Archive for January, 2010

Sortable ListView


The Windows Forms ListView control doesn’t provide column sorting functionality. So if you click on a column in a ListView Details view, don’t expect the items to be sorted by the clicked column. To get this functionality, we’ll need to sort the items by the clicked column in the ListView ColumnClick event. I searched online for “Sortable ListView” and I found three MSDN articles talking about this: Sort ListView Column in Visual C#, Sorting ListView Items by Column Using Windows Forms, and How to: Sort ListView Items. None of those implementations takes into consideration the type of the column being sorted. That is, they all do string sorting. If you have dates and numbers in your list, then they’ll not be sorted properly. For example, number 2 will be considered greater than 11. Date time 9/9/1400 will be considered greater than 11/11/2020. Below is an implementation that takes into consideration string, DateTime, int and double types. It can be easily extended to handle more types.

  • Add the SortableListView control to your Windows Form
  • When adding columns to the SortableListView, set the Tag attribute to the type of the column.
sortableListView.Columns.Add("String Field").Tag = typeof(string);
sortableListView.Columns.Add("DateTime Field").Tag = typeof(DateTime);
sortableListView.Columns.Add("Int Field").Tag = typeof(int);
sortableListView.Columns.Add("Double Field").Tag = typeof(double);
  • Now, you can add the items as usual.

For example, the below list is sorted by the DateTime field.

Sortable ListView

Sortable ListView

 Click on the above image to download the SortableListView control.

PropertGrid Collection Events


You are using the PropertyGrid control to allow the user to edit the properties of an object at run-time from the UI. This works great and is in fact very reliable since this is the same control used by Visual Studio to display the properties of controls. Now that you are letting the user update the object directly, you’d like to get a PropertyValueChanged event whenever the user changes a property, so you can respond to the user’s action. You’ll be able to do that by adding a PropertValueChanged event to the PropertyGrid, which will get triggered every time a property is changed, unless the property is a collection. So if you have a collection inside the property grid selected object and you’d like to be notified when a property changes in that collection or when an item is added\removed, there is no way to do so with the OOB Microsoft PropertyGrid control. Clearly, the reason why the PropertyValueChanged event is not triggered when a collection is changed is because the reference to the collection object is still the same.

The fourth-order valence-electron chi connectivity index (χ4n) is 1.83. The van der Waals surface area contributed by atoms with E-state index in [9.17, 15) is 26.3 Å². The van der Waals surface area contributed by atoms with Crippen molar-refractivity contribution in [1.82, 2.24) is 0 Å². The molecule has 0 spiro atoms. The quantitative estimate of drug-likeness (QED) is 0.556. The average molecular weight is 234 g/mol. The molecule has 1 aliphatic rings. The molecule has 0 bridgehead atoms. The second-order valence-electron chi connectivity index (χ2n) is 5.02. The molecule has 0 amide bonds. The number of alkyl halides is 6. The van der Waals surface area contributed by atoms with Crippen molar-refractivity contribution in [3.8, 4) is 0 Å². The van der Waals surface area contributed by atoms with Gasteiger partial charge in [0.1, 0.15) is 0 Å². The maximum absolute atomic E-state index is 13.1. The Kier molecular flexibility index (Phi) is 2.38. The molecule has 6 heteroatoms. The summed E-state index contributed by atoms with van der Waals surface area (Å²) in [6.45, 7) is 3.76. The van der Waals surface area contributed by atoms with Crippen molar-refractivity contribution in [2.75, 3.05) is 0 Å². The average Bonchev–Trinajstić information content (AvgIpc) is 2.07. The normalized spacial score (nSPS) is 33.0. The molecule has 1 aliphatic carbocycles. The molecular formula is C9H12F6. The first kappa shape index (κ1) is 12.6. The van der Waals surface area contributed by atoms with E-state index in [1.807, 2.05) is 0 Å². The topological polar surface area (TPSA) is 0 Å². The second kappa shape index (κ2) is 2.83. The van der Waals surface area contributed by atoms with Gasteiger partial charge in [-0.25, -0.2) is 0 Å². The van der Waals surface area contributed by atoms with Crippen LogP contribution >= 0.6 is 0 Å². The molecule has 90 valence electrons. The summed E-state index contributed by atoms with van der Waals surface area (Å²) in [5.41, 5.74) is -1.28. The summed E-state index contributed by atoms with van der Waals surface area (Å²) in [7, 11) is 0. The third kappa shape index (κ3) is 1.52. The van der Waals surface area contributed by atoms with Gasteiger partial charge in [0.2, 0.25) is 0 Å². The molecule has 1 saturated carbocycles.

In order to be notified when a property changes inside a collection, follow instructions on this blog. You’ll find this very helpful. However, this solution can’t help you if you’d like to be notified when an item is removed from the collection or when it is added without any of its properties changed. A more generic solution I found was to get a notification when the collection form is closed. This way, I wouldn’t have to worry too much about the steps the user is taking in the collection editor. When the collection form is closed, I get notified and act on the collection object based on its current state.

Solution

First, add a reference to System.Design dll in your Visual Studio project. Create the following class, which represents a collection editor that triggers a MyFormClosed event when the collection editor form is closed.

using System;
using System.ComponentModel.Design;
using System.Windows.Forms;

public class MyCollectionEditor : CollectionEditor
{
    public delegate void MyFormClosedEventHandler(object sender,
                                        FormClosedEventArgs e);

    public static event MyFormClosedEventHandler MyFormClosed;

    public MyCollectionEditor(Type type) : base(type) { }
    protected override CollectionForm CreateCollectionForm()
    {
        CollectionForm collectionForm = base.CreateCollectionForm();
        collectionForm.FormClosed += new FormClosedEventHandler(collection_FormClosed);
        return collectionForm;
    }

    void collection_FormClosed(object sender, FormClosedEventArgs e)
    {
        if (MyFormClosed != null)
        {
            MyFormClosed(this, e);
        }
    }
}

To use the above collection editor for the property grid, you can simply add the following attribute above the collection Property of the object which you set to propertGrid.SelectedObject.

[Editor(typeof(MyCollectionEditor), typeof(UITypeEditor))]

The final part is to create our custom FormClosed event handler and bind it to our custom collection editor as follows:

public MyForm()
{
    InitializeComponent();

    //  Make the property grid listen to collection properties changes
    MyCollectionEditor.MyFormClosed += new MyCollectionEditor.MyFormClosedEventHandler
                                        (propertyGrid_CollectionFormClosed);
}

private void propertyGrid_CollectionFormClosed(object s, FormClosedEventArgs e)
{
    //  Code to run when collection form is closed
}
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